New migration Bill would allow Government to breach international law and sideline the courts say leading human rights organisations

Proposed changes to migration laws would widen the Immigration Minister’s power, marginalise international law and wind back the ability of Australian courts to scrutinise the Government’s treatment of asylum seekers, leading human rights organisations will tell the Senate’s Legal and Constitutional Affairs Legislation Committee today.

The Human Rights Law Centre, UNICEF Australia, Save the Children, Plan, the Human Rights Council of Australia and Children’s Rights International, made a joint written submission earlier this month outlining the grave human rights risks posed by the Migration and Maritime Powers Legislation Amendment (Resolving the Asylum Legacy Caseload) Bill 2014 (Cth), introduced into Parliament by Immigration Minister Scott Morrison on 25 September 2014.

HRLC’s Executive Director, Hugh de Kretser, said the Bill contains a suite of proposed changes that carry significant human rights risks.

“The Prime Minister and Immigration Minister repeatedly tell the public that Australia complies with international law, but in this Bill they’re seeking a licence to breach it,” said Mr de Kretser. “The Bill creates clear dangers that we will return people to harm in breach of international law and it winds back the power of the courts to do anything about it.”

Treatment of children

UNICEF Australia Chief Executive Officer Norman Gillespie said among the risks posed by the Bill was authorisation to lock babies born in Australia in mandatory detention on Nauru.

“The Bill put forward by Immigration Minister Scott Morrison seeks to classify children born in Australia as ‘unauthorised maritime arrivals’ if one of their parents is labelled such, leaving those children subject to mandatory detention and transfer to Nauru,” said Dr Gillespie.

Dr Gillespie said this inherently arbitrary and inhumane process for dealing with newborn children threatened to render these babies as stateless and cut their access to health care, legal protection and longer term education and even job opportunities.

“Statelessness has profound, negative effects on children’s identities and their development and creates greater risks of children experiencing labour exploitation, sexual exploitation, trafficking, poverty and discrimination,” said Dr Gillespie.

The CEO of Plan International Australia, Ian Wishart, is also deeply concerned.

“Far from meeting its international obligations to protect children under the Convention on the Rights of the Child, the government would be making children more vulnerable to exploitation and abuse,” said Mr Wishart.

Removing references to Refugees Convention from Australian law

The Bill would remove references to the Refugees Convention from the Migration Act and replace them with the Government’s own interpretation of the Convention.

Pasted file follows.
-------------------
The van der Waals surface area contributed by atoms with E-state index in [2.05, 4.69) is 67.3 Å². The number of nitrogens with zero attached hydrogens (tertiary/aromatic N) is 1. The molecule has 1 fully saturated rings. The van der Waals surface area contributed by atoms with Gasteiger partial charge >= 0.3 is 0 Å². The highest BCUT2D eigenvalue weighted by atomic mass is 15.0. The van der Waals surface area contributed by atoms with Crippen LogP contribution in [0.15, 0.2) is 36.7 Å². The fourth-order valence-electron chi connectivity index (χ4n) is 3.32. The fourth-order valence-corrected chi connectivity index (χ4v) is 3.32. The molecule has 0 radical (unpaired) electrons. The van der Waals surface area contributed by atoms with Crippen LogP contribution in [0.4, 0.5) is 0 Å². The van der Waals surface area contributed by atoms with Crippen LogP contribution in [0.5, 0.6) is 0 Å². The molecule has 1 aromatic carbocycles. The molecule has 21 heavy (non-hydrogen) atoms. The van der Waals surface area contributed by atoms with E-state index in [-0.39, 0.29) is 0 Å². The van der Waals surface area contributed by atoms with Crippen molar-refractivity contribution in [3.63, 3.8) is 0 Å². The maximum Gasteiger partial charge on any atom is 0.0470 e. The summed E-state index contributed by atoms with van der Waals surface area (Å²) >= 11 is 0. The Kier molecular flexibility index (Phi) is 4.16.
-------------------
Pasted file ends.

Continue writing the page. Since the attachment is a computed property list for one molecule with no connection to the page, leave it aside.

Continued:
“The Refugees Convention is the cornerstone of international refugee protection with 145 nations who are parties to it around the world. Yet, the Government is now trying to unilaterally redefine the Convention to suit its own purposes,” said Mr de Kretser.

Temporary Protection Visas

The Bill (as well as some promised regulations) introduce various forms of temporary protection visas, denying permanent protection to thousands of refugees solely on the basis of the mode of transport they used to seek it.

Save the Children’s Chief Executive Officer, Paul Ronalds, said TPVs cause harm.

"Save the Children welcomes the Government's proposal to remove children and their families from immigration detention. This must happen as a matter of urgency because the prolonged detention of children is harmful to their physical and mental well-being. Temporary protection is not the answer however. It will mean people fleeing persecution are left in limbo, forced to prove and re-prove they are refugees. The emotional and mental cost of such uncertainty is enormous and well documented.

"We are also shooting ourselves in the foot. It is in our interests that people are settled quickly, recover from their trauma, find work or study and contribute economically and socially to their new home. The bottom line is, people found to be refugees must be given permanent protection from persecution," said Mr Ronalds.

Processing of claims

The Bill introduces “rapid processing” and “streamlined review arrangements” for asylum seekers coming by boat, who will be denied the right to appeal to the Refugee Review Tribunal.

“This Bill would introduce dangerous administrative shortcuts into a process that makes life or death decisions. Efficient processing is important so that families aren’t left languishing in detention for years, but speed can’t come at the expense of fairness and accuracy,” said Mr de Kretser.

Powers at sea

The Bill seeks to amend the Maritime Powers Act 2013 to effectively license the Government to breach international law and the rules of natural justice when conducting boat turn-backs and detaining asylum seekers at sea.

“The Bill expands the Government’s powers at sea whilst at the same time dramatically cutting the judiciary’s oversight of them. This combination of increased power and decreased legal scrutiny is particularly concerning given the secrecy currently surrounding ‘on-water’ operations,” said Mr de Kretser.

The joint submission recommends that the Bill not be passed.

“Both at sea and within Australian territory, this Bill will expand government power, widen personal ministerial discretions, exclude international law and the rules of natural justice and sideline the courts. It will increase Government power but decrease the checks and balances on its exercise. The Bill should be rejected outright,” said Mr de Kretser.